YEP - It’s one of the oldest tricks in the actor playbook. Wanna be taken seriously? Lose (or gain) a ton of weight and then step back and let the shower of film critics’ accolades drench your scrawny (or bloated) frame.
Personally, I’ve always thought Matthew McConaughey was a decent actor.
Early films like Dazed and Confused, Lone Star, Amistad, Contact, Thirteen Conversations About One Thing, Frailty, and We Are Marshall, as well as recent films The Lincoln Lawyer and Mud, demonstrate more than just a bronze tan, washboard abs, and dimples. Unfortunately, films like Sahara, Failure to Launch, Fool’s Gold, Magic Mike and the inexplicable Surfer Dude made him a punchline to “shirtless guy” jokes everywhere. A tough bell to un-ring. Hard to argue he didn’t bring it on himself.
Well, McConaughey haters, hold on to your lug nuts, cuz the 2005 People Magazine’s Sexiest Man Alive heart throb from Longview, Texas is about to earn his first Oscar nomination for his balls to the walls portrayal of rodeo bull rider Ron Woodruff in Dallas Buyers Club.
This is a tough film. Woodruff’s true story is that of a drunken, sex-crazed, degenerate drug addict bull rider running wild in Dallas, 1985; a lifestyle that caught up with him in the form of the mysterious HIV virus.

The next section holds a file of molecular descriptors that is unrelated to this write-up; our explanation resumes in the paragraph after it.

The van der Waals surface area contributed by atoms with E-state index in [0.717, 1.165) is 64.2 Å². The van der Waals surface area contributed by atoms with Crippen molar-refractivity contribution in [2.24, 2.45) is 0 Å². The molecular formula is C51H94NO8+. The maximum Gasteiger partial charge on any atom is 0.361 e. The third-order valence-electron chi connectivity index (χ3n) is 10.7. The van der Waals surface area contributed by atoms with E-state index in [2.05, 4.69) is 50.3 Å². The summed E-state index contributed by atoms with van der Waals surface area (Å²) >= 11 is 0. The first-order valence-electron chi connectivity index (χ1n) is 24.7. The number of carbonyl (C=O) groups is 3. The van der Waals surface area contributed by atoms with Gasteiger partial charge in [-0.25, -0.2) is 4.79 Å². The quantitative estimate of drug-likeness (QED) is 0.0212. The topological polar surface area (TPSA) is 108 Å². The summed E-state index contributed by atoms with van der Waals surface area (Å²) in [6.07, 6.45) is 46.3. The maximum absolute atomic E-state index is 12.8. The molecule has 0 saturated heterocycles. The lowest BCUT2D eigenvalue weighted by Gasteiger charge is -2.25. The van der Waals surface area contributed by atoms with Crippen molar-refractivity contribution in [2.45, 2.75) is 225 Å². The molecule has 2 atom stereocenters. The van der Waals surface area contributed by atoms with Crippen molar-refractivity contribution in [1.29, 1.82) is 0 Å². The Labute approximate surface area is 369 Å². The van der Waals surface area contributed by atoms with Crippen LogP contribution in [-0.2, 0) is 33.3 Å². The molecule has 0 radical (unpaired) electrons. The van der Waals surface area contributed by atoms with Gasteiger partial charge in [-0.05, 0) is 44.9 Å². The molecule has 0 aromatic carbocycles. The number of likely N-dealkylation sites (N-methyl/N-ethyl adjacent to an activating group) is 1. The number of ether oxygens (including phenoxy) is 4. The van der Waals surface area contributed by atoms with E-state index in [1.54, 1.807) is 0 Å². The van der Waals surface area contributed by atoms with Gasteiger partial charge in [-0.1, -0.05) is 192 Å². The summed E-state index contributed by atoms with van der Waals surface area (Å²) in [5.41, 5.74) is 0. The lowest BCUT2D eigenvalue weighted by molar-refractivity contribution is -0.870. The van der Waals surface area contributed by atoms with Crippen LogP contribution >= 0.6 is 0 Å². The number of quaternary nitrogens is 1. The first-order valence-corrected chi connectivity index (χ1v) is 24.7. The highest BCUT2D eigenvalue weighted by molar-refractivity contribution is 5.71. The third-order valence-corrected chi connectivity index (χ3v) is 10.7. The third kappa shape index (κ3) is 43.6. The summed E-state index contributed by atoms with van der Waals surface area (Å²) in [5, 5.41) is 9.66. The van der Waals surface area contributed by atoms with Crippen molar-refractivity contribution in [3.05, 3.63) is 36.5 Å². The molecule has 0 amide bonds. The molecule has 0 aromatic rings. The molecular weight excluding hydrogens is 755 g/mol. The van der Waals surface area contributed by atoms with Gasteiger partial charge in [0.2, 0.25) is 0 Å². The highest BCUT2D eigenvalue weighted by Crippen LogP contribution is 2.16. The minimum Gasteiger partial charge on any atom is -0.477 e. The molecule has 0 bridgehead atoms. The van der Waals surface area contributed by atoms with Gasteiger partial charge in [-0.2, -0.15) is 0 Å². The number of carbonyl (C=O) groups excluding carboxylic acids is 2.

The sex is graphic and dirty, the characters are low brow and unsympathetic. This is an unsavory world. And McConaughey’s performance pulls no punches. While the script ultimately delivers a tepid climax – at best – you never doubt for one moment the actor’s portrayal of his dilemma. Unfortunately, his dilemma consists of not much more than struggling with the side effects of his doctor prescribed AZT and the illegal bootlegging of his Mexican life-extender, Peptide.
“Screw the FDA, man,” he says to one of his doctors, unconvincingly played by Jennifer Garner. “I’m gonna be D.O.A.”
It’s a sad story with an unhappy ending. How could it not be. But as a film it runs out of gas and sputters to the finish line.
Come Oscar season, however, the real buzz will focus on Jared Leto‘s turn as an infected transvestite. Like McConaughey, Leto goes for broke here, boosting the film’s emotional core with easily the best performance of his otherwise pedestrian career. He may just win.
Not necessarily a film that needs to be seen on the big screen, and by no means make the mistake of bringing anyone under 17. The sex and the language are rough and unapologetic.